Carnival in darkness

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Haití. Carnival in darkness.

Photos. Sebastian Vilariño y Eduardo Chaco Panelli

Text. Agustina Vigano

On the streets of Port au Prince you can see destroyed buildings, people barefoot and half-naked selling anything, buses painted with argentinian football players like Maradona or Messi, or brasilian flags and Pele. Huge colorful walls hide the sadness of a ruin and devastated country and the daily life of punishment in this land that has no more natural resources.

Haiti shares the biggest caribbean island, the Isla Española, with Dominican Republic.

The contrast, once the “Massacre” river that divides them is crossed, is as going from heaven to hell.

Independence from french colony was in 1804 but the slave masses never reached power. Since then, white governors are guilty of homicides, corruption and fraude, hiding their racist hypocresy and their absolute lack of humanity. The only latinamerican country which independence was from the roots, with the slaves revolution, is today lots of people trying to survive among polluted rivers and not even able to breath clean air.

The absence of democracy, education and the extreme corruption –internal as well as from international organisms- have been sucking up from Haiti all the natural resources that ever existed along with the blood of it’s people since two centuries. And, as if this were not enough, the karma of this land bomb them with natural disasters-hurricanes, floods, earthquakes- eliminating what is left.

In 2004 in an act of extreme saturation, political violence and armed rebellion forced the resignation and exile of the president. A provisional government was imposed by the United Nations which patrol the cities “keeping order”. This organism stated in 2010 that Haiti is the 6th poorest country in the world, preceded by African nations.

The french colony left part of their language which was mixed with the african heritage, creating Creole as haitian language. The ancient traditions still survive, unlike it´s neighbour Dominican Republic, white didn’t mix with black(except for a very small minority).

If there is something to thanks the settlers is to bring the carnival, which the haitian took as their own feast and reinvented it.

Haiti in disguise for party

The city is surrounded by orange ground hills. On the slopes colorful houses are lit when the sun starts to hide and night approaches. Little white lights turns on, hundreds, thousands; they become stars in the dark night of carnival. Crowds go down to the streets dressed in carnival costumes, painted or masked; the colors vibrate in the gloom. Rastafari, christians, voodoo. Beliefs does not matter, neither does the differences: everybody gather on the streets to be part of the world’s biggest carnival.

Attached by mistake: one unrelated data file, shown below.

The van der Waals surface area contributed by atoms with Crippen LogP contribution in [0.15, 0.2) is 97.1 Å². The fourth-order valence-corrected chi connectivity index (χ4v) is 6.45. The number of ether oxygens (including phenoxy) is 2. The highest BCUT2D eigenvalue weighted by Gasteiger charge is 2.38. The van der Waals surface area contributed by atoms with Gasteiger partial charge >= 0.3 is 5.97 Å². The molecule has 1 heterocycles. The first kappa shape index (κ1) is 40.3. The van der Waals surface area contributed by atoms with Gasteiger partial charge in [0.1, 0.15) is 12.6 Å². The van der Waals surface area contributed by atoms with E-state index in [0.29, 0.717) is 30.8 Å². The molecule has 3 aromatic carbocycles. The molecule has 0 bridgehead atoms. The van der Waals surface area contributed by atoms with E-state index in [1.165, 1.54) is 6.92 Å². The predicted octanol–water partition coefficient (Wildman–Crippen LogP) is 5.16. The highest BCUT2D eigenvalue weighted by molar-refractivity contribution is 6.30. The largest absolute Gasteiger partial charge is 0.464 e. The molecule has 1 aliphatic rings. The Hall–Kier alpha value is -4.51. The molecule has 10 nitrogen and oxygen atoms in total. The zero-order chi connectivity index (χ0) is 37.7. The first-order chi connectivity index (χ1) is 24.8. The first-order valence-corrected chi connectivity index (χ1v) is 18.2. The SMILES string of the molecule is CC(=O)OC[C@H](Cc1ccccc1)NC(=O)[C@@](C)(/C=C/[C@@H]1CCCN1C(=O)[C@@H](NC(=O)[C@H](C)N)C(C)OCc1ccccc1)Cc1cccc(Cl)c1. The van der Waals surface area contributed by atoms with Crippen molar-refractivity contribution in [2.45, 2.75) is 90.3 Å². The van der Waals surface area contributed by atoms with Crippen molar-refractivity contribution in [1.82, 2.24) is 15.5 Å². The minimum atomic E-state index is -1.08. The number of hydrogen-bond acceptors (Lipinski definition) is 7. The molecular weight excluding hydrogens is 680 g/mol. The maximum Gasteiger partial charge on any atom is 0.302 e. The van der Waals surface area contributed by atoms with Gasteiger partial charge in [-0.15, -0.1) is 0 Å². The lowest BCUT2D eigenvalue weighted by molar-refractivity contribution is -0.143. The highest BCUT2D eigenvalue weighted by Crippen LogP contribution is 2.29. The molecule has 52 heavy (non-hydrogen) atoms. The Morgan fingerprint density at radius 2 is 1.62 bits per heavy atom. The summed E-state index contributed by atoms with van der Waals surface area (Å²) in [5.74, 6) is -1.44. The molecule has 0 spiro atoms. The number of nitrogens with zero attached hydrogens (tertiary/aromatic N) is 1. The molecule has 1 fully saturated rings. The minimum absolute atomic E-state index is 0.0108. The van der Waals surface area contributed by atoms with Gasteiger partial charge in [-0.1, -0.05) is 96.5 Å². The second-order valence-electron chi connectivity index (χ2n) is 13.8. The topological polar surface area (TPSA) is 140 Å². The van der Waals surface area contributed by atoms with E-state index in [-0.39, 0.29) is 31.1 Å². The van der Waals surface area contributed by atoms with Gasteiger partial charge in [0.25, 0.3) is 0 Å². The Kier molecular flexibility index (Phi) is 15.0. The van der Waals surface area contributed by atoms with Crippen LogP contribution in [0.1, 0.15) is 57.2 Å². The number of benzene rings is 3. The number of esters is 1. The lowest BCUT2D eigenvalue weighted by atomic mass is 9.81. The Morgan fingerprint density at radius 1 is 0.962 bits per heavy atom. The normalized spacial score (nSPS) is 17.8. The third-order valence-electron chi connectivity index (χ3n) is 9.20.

On the main street a parade of huge trucks transports famous and high class people. Rap Creole sounds in massive speakers making the three-storey buildings vibrate. Through windows and roofs the neighbours watch the parade of “women-devils” dressed in white as carnival virgins. There are snakes, men on stilts, paper mache masks, thousands of children painted with dark oil or charcoal: hidden as night shadows their eyes shine.

Carnival is a time of joy and oblivion. The clock stops to travel to another reality where devils reign carnival and music invade the streets. But is also time to remember the fallen, relatives killed by natural and social calamities. People sing to their deads to be present, to don’t forget them or their past. They become alive and are part of this celebration. They also sing to not forget their own history and keep their tradition alive.

Drums plays “zouk” (a french creole and african fusion), people as a big mass of energy dances an hypnotic rhythm and enters a trance of voodoo dance that immortalizes the culture and haitian feelings.

The crowd screams. The feeling is massive, euphoric and floods the city. It is a scream of hate, of rebelion, of saturation. It’s a scream that says enough and says we are here. This night is the reason to keep fighting for a future, this night is the reason to stay in this land.

From the bowels, from the poisoned blood: “haiti, haiti!”

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